In Harper Lee’s novel To Kill A Mockingbird, young Scout and her brother Jem begin to realize that the world may not be as pleasant as they might have thought it once was. At different times, both Scout and Jem start to learn that what they had always been told may not be necessarily true. Scout and Jem mature in very different ways; Jem starts to mature with age and experience, such as when he started middle school. He was easily annoyed with Scout but more aware of the world and more understanding of his father and was highly impacted by the trial, more so than his younger sister Scout. But Scout’s maturity began the night after she returned home from the mob at the jailhouse, she then realized the danger her father was in, and that the men that she stood in front of and talked too, were there to kill Tom, and were willing to hurt her father to get to him.
The next example of the theme of innocence is yet another mockingbird Jem. Jem’s innocence is a childish one. Although it can be argued that he is not a mockingbird there are also telltale signs that he is. Jem starts out in the book as a child he views the people of Maycomb as all being naturally good. Textual evidence that supports this is "it 's like being a caterpillar in a cocoon, that 's what it is," he said.
In the novel To Kill a Mockingbird by Harper Lee many characters are victims of the harsh conditions of Maycomb County. Often those who are seen to be metaphorical mockingbirds are punished the most. A mockingbird is one who only wants and attempts to do good. Characters such as Boo Radley, Jem Finch and Tom Robinson are exemplars of mockingbirds in Maycomb. In the novel it is explained by Atticus that killing a mockingbird is a sin because they do not do anything to harm to us like nesting in corncribs, or eating up the gardens, they only sing for us.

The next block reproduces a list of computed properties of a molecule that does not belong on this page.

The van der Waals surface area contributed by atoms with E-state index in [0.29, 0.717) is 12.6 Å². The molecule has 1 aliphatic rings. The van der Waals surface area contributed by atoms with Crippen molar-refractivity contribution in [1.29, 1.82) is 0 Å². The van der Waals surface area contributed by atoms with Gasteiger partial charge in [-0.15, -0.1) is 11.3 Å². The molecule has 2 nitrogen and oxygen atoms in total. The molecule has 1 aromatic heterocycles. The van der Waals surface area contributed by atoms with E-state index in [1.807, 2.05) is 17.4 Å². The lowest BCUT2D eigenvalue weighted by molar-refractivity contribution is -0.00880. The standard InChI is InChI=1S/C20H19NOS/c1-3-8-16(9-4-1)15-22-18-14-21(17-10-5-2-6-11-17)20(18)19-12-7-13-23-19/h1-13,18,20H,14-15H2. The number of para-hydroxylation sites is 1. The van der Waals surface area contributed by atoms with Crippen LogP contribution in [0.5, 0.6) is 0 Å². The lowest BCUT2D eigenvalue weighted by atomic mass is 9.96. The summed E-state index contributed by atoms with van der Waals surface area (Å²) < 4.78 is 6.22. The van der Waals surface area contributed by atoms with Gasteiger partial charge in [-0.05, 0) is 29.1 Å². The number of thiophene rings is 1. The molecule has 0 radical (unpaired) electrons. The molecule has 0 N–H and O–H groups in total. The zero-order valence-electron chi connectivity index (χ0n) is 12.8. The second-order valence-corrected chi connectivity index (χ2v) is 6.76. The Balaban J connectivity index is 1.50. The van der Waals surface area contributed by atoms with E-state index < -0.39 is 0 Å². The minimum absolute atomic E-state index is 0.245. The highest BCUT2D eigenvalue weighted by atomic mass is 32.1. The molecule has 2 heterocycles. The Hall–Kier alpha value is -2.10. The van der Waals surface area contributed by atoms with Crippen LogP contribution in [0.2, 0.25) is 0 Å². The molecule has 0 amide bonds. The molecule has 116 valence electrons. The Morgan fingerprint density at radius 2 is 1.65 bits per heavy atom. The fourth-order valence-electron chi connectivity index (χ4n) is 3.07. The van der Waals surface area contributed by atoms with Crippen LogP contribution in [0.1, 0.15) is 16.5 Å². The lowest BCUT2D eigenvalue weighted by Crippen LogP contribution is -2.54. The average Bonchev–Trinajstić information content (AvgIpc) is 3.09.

The Mockingbird Spirit of Innocence How do you define innocence? Is there someone out in the world who is purely innocent? To understand innocence you should look at what a mockingbird does, because all they do is sing. In Harper Lee’s classic novel, To Kill a Mockingbird, Atticus and Miss Maudie teach Scout and Jem that it’s a sin to kill a mockingbird.
Innocence is a word used to describe someone 's purity. Children are prime examples of innocence, as they don’t have judgments and don’t understand mature topics. In the novel, To Kill A Mockingbird by Harper Lee, the reader can interpret innocence as the growing up of the children. Specifically, Jem Finch showed a loss of innocence as he grew up. He showed his loss of innocence by not playing games, his more mature use of words and body language, and his different view of the world around him.